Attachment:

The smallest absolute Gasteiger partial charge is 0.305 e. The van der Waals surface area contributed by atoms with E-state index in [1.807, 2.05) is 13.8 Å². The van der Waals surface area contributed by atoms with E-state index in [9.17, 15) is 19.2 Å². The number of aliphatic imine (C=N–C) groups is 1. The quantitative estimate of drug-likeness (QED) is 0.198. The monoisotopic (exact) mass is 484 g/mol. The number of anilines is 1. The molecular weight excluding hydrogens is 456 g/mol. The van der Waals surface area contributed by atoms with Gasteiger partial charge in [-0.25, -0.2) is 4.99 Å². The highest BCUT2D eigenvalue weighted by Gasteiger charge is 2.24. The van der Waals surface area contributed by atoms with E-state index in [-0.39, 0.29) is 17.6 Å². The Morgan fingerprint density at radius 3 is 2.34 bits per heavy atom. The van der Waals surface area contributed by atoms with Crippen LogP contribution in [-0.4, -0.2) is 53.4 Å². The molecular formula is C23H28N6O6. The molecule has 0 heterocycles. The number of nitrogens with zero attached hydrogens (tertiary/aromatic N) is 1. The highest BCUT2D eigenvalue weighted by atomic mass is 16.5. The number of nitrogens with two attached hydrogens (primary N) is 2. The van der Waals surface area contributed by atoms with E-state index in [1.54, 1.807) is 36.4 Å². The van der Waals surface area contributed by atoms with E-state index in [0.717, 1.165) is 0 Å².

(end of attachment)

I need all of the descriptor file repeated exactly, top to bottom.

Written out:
The smallest absolute Gasteiger partial charge is 0.305 e. The van der Waals surface area contributed by atoms with E-state index in [1.807, 2.05) is 13.8 Å². The van der Waals surface area contributed by atoms with E-state index in [9.17, 15) is 19.2 Å². The number of aliphatic imine (C=N–C) groups is 1. The quantitative estimate of drug-likeness (QED) is 0.198. The monoisotopic (exact) mass is 484 g/mol. The number of anilines is 1. The molecular weight excluding hydrogens is 456 g/mol. The van der Waals surface area contributed by atoms with Gasteiger partial charge in [-0.25, -0.2) is 4.99 Å². The highest BCUT2D eigenvalue weighted by Gasteiger charge is 2.24. The van der Waals surface area contributed by atoms with E-state index in [-0.39, 0.29) is 17.6 Å². The Morgan fingerprint density at radius 3 is 2.34 bits per heavy atom. The van der Waals surface area contributed by atoms with Crippen LogP contribution in [-0.4, -0.2) is 53.4 Å². The molecular formula is C23H28N6O6. The molecule has 0 heterocycles. The number of nitrogens with zero attached hydrogens (tertiary/aromatic N) is 1. The highest BCUT2D eigenvalue weighted by atomic mass is 16.5. The number of nitrogens with two attached hydrogens (primary N) is 2. The van der Waals surface area contributed by atoms with E-state index in [1.54, 1.807) is 36.4 Å². The van der Waals surface area contributed by atoms with E-state index in [0.717, 1.165) is 0 Å².